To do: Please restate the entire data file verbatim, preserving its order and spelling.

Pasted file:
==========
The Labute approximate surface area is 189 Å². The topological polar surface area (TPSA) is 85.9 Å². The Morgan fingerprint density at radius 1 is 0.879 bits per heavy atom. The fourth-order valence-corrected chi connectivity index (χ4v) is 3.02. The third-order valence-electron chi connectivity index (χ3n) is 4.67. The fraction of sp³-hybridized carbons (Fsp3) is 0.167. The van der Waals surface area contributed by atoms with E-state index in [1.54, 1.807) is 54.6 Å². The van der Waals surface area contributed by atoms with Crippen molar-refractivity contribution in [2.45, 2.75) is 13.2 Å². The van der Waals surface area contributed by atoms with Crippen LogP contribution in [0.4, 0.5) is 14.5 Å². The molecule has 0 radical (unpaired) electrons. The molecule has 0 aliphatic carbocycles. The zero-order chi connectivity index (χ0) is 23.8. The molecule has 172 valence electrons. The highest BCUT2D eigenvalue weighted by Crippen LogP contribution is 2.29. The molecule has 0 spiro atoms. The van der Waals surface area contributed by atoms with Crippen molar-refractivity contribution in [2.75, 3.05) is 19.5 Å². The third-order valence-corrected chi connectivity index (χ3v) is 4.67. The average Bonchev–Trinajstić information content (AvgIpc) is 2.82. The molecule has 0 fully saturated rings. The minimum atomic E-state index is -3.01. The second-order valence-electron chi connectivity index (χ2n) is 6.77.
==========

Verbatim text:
The Labute approximate surface area is 189 Å². The topological polar surface area (TPSA) is 85.9 Å². The Morgan fingerprint density at radius 1 is 0.879 bits per heavy atom. The fourth-order valence-corrected chi connectivity index (χ4v) is 3.02. The third-order valence-electron chi connectivity index (χ3n) is 4.67. The fraction of sp³-hybridized carbons (Fsp3) is 0.167. The van der Waals surface area contributed by atoms with E-state index in [1.54, 1.807) is 54.6 Å². The van der Waals surface area contributed by atoms with Crippen molar-refractivity contribution in [2.45, 2.75) is 13.2 Å². The van der Waals surface area contributed by atoms with Crippen LogP contribution in [0.4, 0.5) is 14.5 Å². The molecule has 0 radical (unpaired) electrons. The molecule has 0 aliphatic carbocycles. The zero-order chi connectivity index (χ0) is 23.8. The molecule has 172 valence electrons. The highest BCUT2D eigenvalue weighted by Crippen LogP contribution is 2.29. The molecule has 0 spiro atoms. The van der Waals surface area contributed by atoms with Crippen molar-refractivity contribution in [2.75, 3.05) is 19.5 Å². The third-order valence-corrected chi connectivity index (χ3v) is 4.67. The average Bonchev–Trinajstić information content (AvgIpc) is 2.82. The molecule has 0 fully saturated rings. The minimum atomic E-state index is -3.01. The second-order valence-electron chi connectivity index (χ2n) is 6.77.